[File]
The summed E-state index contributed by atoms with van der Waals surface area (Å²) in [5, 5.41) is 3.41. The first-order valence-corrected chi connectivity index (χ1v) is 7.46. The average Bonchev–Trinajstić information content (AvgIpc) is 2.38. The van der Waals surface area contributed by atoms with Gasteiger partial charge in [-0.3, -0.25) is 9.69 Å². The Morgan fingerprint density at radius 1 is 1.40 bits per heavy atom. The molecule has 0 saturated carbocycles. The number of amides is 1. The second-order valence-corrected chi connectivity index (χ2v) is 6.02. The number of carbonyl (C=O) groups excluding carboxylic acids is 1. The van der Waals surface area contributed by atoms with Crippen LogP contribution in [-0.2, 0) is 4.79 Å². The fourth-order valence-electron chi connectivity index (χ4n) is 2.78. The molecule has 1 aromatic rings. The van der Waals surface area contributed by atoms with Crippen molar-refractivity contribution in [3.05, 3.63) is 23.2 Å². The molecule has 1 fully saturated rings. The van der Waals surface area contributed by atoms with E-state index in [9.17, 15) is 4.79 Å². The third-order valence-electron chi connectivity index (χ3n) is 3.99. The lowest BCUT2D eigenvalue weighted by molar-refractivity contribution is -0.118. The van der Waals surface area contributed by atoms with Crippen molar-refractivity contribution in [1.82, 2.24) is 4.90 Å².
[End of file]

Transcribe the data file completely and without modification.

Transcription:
The summed E-state index contributed by atoms with van der Waals surface area (Å²) in [5, 5.41) is 3.41. The first-order valence-corrected chi connectivity index (χ1v) is 7.46. The average Bonchev–Trinajstić information content (AvgIpc) is 2.38. The van der Waals surface area contributed by atoms with Gasteiger partial charge in [-0.3, -0.25) is 9.69 Å². The Morgan fingerprint density at radius 1 is 1.40 bits per heavy atom. The molecule has 0 saturated carbocycles. The number of amides is 1. The second-order valence-corrected chi connectivity index (χ2v) is 6.02. The number of carbonyl (C=O) groups excluding carboxylic acids is 1. The van der Waals surface area contributed by atoms with Crippen LogP contribution in [-0.2, 0) is 4.79 Å². The fourth-order valence-electron chi connectivity index (χ4n) is 2.78. The molecule has 1 aromatic rings. The van der Waals surface area contributed by atoms with Crippen molar-refractivity contribution in [3.05, 3.63) is 23.2 Å². The molecule has 1 fully saturated rings. The van der Waals surface area contributed by atoms with E-state index in [9.17, 15) is 4.79 Å². The third-order valence-electron chi connectivity index (χ3n) is 3.99. The lowest BCUT2D eigenvalue weighted by molar-refractivity contribution is -0.118. The van der Waals surface area contributed by atoms with Crippen molar-refractivity contribution in [1.82, 2.24) is 4.90 Å².